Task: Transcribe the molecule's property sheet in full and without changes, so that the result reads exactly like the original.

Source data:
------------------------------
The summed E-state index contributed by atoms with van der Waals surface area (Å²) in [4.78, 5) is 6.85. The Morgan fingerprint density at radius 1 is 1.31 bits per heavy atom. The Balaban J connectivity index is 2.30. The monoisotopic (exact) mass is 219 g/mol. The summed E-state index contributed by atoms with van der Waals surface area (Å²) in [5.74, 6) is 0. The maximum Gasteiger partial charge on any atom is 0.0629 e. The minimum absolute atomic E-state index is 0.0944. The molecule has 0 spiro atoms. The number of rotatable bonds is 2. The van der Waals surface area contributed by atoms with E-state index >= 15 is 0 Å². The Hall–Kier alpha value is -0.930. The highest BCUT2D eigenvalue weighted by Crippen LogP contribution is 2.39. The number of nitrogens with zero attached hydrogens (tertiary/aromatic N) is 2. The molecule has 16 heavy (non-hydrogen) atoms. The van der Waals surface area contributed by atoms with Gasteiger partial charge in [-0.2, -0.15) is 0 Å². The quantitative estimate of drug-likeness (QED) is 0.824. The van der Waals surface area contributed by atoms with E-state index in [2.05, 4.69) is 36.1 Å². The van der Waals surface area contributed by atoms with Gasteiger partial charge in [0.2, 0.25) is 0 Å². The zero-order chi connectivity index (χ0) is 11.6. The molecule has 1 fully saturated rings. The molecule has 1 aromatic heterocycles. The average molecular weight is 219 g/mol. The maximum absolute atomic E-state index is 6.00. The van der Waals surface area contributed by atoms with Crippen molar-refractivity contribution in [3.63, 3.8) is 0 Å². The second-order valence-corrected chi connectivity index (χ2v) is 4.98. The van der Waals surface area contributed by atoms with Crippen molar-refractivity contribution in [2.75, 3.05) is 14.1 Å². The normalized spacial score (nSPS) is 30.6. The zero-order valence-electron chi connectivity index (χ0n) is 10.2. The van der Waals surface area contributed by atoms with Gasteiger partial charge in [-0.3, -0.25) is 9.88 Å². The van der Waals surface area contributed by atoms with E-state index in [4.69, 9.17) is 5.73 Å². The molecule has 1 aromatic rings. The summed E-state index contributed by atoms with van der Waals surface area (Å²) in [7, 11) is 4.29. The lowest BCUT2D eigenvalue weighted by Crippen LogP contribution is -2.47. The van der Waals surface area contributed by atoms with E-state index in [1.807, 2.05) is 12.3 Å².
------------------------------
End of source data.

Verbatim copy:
The summed E-state index contributed by atoms with van der Waals surface area (Å²) in [4.78, 5) is 6.85. The Morgan fingerprint density at radius 1 is 1.31 bits per heavy atom. The Balaban J connectivity index is 2.30. The monoisotopic (exact) mass is 219 g/mol. The summed E-state index contributed by atoms with van der Waals surface area (Å²) in [5.74, 6) is 0. The maximum Gasteiger partial charge on any atom is 0.0629 e. The minimum absolute atomic E-state index is 0.0944. The molecule has 0 spiro atoms. The number of rotatable bonds is 2. The van der Waals surface area contributed by atoms with E-state index >= 15 is 0 Å². The Hall–Kier alpha value is -0.930. The highest BCUT2D eigenvalue weighted by Crippen LogP contribution is 2.39. The number of nitrogens with zero attached hydrogens (tertiary/aromatic N) is 2. The molecule has 16 heavy (non-hydrogen) atoms. The van der Waals surface area contributed by atoms with Gasteiger partial charge in [-0.2, -0.15) is 0 Å². The quantitative estimate of drug-likeness (QED) is 0.824. The van der Waals surface area contributed by atoms with E-state index in [2.05, 4.69) is 36.1 Å². The van der Waals surface area contributed by atoms with Gasteiger partial charge in [0.2, 0.25) is 0 Å². The zero-order chi connectivity index (χ0) is 11.6. The molecule has 1 fully saturated rings. The molecule has 1 aromatic heterocycles. The average molecular weight is 219 g/mol. The maximum absolute atomic E-state index is 6.00. The van der Waals surface area contributed by atoms with Crippen molar-refractivity contribution in [3.63, 3.8) is 0 Å². The second-order valence-corrected chi connectivity index (χ2v) is 4.98. The van der Waals surface area contributed by atoms with Crippen molar-refractivity contribution in [2.75, 3.05) is 14.1 Å². The normalized spacial score (nSPS) is 30.6. The zero-order valence-electron chi connectivity index (χ0n) is 10.2. The van der Waals surface area contributed by atoms with Gasteiger partial charge in [-0.3, -0.25) is 9.88 Å². The van der Waals surface area contributed by atoms with E-state index in [4.69, 9.17) is 5.73 Å². The molecule has 1 aromatic rings. The summed E-state index contributed by atoms with van der Waals surface area (Å²) in [7, 11) is 4.29. The lowest BCUT2D eigenvalue weighted by Crippen LogP contribution is -2.47. The van der Waals surface area contributed by atoms with E-state index in [1.807, 2.05) is 12.3 Å².